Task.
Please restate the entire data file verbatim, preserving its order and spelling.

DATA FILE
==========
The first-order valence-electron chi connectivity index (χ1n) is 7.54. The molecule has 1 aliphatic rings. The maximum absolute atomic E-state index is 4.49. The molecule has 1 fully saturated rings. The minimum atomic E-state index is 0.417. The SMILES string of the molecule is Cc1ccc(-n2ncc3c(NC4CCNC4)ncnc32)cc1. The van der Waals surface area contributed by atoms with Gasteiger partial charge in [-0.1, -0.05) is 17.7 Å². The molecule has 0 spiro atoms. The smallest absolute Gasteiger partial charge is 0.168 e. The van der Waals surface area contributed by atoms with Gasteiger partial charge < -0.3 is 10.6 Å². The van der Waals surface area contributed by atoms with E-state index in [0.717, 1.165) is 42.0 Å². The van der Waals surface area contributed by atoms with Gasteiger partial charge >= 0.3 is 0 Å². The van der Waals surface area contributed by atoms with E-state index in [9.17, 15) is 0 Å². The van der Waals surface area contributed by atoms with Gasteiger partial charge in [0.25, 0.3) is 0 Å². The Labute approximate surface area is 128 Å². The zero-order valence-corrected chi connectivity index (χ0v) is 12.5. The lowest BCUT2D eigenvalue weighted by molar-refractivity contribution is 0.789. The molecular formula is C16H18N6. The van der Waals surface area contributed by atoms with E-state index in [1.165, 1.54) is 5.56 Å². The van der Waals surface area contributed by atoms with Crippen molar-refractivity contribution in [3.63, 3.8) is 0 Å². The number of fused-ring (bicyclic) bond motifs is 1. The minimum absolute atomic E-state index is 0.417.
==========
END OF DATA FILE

The first-order valence-electron chi connectivity index (χ1n) is 7.54. The molecule has 1 aliphatic rings. The maximum absolute atomic E-state index is 4.49. The molecule has 1 fully saturated rings. The minimum atomic E-state index is 0.417. The SMILES string of the molecule is Cc1ccc(-n2ncc3c(NC4CCNC4)ncnc32)cc1. The van der Waals surface area contributed by atoms with Gasteiger partial charge in [-0.1, -0.05) is 17.7 Å². The molecule has 0 spiro atoms. The smallest absolute Gasteiger partial charge is 0.168 e. The van der Waals surface area contributed by atoms with Gasteiger partial charge < -0.3 is 10.6 Å². The van der Waals surface area contributed by atoms with E-state index in [0.717, 1.165) is 42.0 Å². The van der Waals surface area contributed by atoms with Gasteiger partial charge >= 0.3 is 0 Å². The van der Waals surface area contributed by atoms with E-state index in [9.17, 15) is 0 Å². The van der Waals surface area contributed by atoms with Gasteiger partial charge in [0.25, 0.3) is 0 Å². The Labute approximate surface area is 128 Å². The zero-order valence-corrected chi connectivity index (χ0v) is 12.5. The lowest BCUT2D eigenvalue weighted by molar-refractivity contribution is 0.789. The molecular formula is C16H18N6. The van der Waals surface area contributed by atoms with E-state index in [1.165, 1.54) is 5.56 Å². The van der Waals surface area contributed by atoms with Crippen molar-refractivity contribution in [3.63, 3.8) is 0 Å². The number of fused-ring (bicyclic) bond motifs is 1. The minimum absolute atomic E-state index is 0.417.